Khomeini wasn’t worried about the Americans interfering with his timetable: “Jimmy Carter is too much of a coward to confront us militarily.” At Thanksgiving 1979, the Iranians freed thirteen black and female hostages, but Khomeini said that the Embassy had been a “den of espionage and those professional spies will remain as they are until Mohammed Reza Pahlavi is returned to be tried and until he has returned all that he has plundered. However, as Islam has a special respect toward women, and the blacks who have spent ages under American pressure and tyranny and may have come to Iran under pressure, therefore, mitigate their cases if it is proved that they have not committed acts of espionage.” One more hostage was freed in the summer of 1980, when he became dangerously ill. The other fifty-two remained in captivity for 444 days, until January 20, 1981.

One hostage recounted, “During the first part of our captivity, our hands were tied very tightly, and on the second day of captivity, a number of hostages and myself were tied around the ambassador’s dining room table.” He said that the captors played Russian Roulette with two of the female hostages “to get information from us. They put a bullet in the chamber, spun the chamber, and they clicked the trigger off on a couple of the girls.” The Iranians repeatedly threatened to execute all the hostages, and the hostages believed that they were eminently capable of doing so.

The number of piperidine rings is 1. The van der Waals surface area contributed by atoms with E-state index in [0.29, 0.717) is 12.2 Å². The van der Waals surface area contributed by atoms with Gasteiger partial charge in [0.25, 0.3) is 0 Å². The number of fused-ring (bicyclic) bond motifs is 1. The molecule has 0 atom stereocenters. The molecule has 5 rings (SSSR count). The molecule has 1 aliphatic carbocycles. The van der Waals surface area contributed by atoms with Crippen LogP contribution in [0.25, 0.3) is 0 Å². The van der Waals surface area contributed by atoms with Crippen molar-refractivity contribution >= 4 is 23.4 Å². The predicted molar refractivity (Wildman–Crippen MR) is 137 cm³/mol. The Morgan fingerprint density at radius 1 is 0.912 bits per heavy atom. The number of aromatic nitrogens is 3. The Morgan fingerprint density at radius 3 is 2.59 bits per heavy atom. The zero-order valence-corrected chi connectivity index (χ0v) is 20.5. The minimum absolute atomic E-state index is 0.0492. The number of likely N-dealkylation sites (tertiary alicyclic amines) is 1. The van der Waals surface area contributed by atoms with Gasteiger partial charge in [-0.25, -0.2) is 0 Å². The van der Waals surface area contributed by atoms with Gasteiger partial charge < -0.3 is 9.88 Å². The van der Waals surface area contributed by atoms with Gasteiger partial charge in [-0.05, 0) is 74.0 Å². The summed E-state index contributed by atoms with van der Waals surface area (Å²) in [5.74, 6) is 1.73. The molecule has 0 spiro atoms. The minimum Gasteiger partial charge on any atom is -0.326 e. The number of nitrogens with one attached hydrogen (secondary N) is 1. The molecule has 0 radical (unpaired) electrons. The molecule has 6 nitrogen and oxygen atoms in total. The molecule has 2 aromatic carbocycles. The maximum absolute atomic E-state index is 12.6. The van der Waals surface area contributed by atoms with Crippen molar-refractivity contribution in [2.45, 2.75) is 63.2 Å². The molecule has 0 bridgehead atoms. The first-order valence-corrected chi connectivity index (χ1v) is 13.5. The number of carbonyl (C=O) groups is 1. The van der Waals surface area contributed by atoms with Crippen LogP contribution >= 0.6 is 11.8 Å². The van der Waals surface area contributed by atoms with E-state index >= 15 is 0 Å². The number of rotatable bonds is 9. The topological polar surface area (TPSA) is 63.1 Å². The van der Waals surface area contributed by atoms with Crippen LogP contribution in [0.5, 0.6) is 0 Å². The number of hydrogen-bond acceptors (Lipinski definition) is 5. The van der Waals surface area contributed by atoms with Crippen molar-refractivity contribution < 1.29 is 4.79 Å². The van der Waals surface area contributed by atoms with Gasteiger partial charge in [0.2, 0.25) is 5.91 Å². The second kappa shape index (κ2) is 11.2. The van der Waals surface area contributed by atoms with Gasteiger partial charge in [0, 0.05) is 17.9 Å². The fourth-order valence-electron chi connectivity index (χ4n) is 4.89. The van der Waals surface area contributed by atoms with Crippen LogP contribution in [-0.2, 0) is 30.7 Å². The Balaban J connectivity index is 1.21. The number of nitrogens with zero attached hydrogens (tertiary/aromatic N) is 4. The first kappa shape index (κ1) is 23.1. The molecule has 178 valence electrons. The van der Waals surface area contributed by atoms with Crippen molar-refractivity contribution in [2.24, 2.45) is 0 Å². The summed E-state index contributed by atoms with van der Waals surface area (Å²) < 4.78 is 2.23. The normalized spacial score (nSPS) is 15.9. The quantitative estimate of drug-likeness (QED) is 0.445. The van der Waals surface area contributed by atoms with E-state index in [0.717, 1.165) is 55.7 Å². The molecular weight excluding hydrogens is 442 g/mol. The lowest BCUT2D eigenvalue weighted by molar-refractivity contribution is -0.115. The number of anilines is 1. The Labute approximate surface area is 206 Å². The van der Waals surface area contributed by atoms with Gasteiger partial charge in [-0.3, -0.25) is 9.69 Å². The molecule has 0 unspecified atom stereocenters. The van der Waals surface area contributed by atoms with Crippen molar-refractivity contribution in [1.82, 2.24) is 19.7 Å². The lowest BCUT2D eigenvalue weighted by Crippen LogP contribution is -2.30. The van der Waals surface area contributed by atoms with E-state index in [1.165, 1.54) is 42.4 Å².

Meanwhile, Carter was proving Khomeini right: he did seem to be “too much of a coward” to do anything effective to rescue the hostages. When he did attempt to do so, with Operation Eagle Claw in April 1980, the mission was a miserable failure. Engine failure put some of the helicopters needed for the mission out of action; a crash killed eight U.S. military personnel. The abject failure and apparent amateurishness of the operation epitomized the Carter administration’s impotence in the face of repeated provocations from the nascent Islamic Republic—and true to form, Khomeini ascribed its failure to the hand of Allah and labeled it a victory for Islam.

The hand of Allah was not so much in evidence, however, in November 1980, when Ronald Reagan overwhelmingly defeated Carter’s bid for re-election. One of Reagan’s campaign themes had been that he would deal with the Iranians much more firmly than Carter had, and the Iranians clearly knew that Ronald Reagan was not too much of a coward to confront them militarily: they freed the hostages on January 20, 1981, the day Reagan took office.

The question now before the mullahs, and the world, is whether Donald Trump will emulate Carter or Reagan.

Robert Spencer is the director of Jihad Watch and a Shillman Fellow at the David Horowitz Freedom Center. He is author of the New York Times bestsellers The Politically Incorrect Guide to Islam (and the Crusades) and The Truth About Muhammad. His latest book is The Palestinian Delusion: The Catastrophic History of the Middle East Peace Process. Follow him on Twitter here. Like him on Facebook here.